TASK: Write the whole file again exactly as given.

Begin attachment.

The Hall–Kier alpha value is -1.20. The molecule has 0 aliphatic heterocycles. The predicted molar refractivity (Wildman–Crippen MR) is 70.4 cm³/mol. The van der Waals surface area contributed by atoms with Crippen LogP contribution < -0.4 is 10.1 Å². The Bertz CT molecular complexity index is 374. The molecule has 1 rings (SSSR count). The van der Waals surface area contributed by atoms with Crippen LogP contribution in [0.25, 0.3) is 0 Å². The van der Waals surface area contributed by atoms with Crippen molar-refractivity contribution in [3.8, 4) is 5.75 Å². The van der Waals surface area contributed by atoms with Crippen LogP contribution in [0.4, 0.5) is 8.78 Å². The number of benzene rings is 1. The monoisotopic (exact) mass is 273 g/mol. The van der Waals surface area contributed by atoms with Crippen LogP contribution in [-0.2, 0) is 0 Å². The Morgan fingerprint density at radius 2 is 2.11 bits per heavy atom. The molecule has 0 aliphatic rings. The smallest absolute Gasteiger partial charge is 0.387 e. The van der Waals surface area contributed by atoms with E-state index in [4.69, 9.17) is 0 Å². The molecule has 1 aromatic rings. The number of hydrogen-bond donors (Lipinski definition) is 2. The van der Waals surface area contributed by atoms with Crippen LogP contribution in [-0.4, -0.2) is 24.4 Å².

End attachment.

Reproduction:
The Hall–Kier alpha value is -1.20. The molecule has 0 aliphatic heterocycles. The predicted molar refractivity (Wildman–Crippen MR) is 70.4 cm³/mol. The van der Waals surface area contributed by atoms with Crippen LogP contribution < -0.4 is 10.1 Å². The Bertz CT molecular complexity index is 374. The molecule has 1 rings (SSSR count). The van der Waals surface area contributed by atoms with Crippen LogP contribution in [0.25, 0.3) is 0 Å². The van der Waals surface area contributed by atoms with Crippen molar-refractivity contribution in [3.8, 4) is 5.75 Å². The van der Waals surface area contributed by atoms with Crippen LogP contribution in [0.4, 0.5) is 8.78 Å². The number of benzene rings is 1. The monoisotopic (exact) mass is 273 g/mol. The van der Waals surface area contributed by atoms with Crippen LogP contribution in [-0.2, 0) is 0 Å². The Morgan fingerprint density at radius 2 is 2.11 bits per heavy atom. The molecule has 0 aliphatic rings. The smallest absolute Gasteiger partial charge is 0.387 e. The van der Waals surface area contributed by atoms with E-state index in [4.69, 9.17) is 0 Å². The molecule has 1 aromatic rings. The number of hydrogen-bond donors (Lipinski definition) is 2. The van der Waals surface area contributed by atoms with Crippen LogP contribution in [-0.4, -0.2) is 24.4 Å².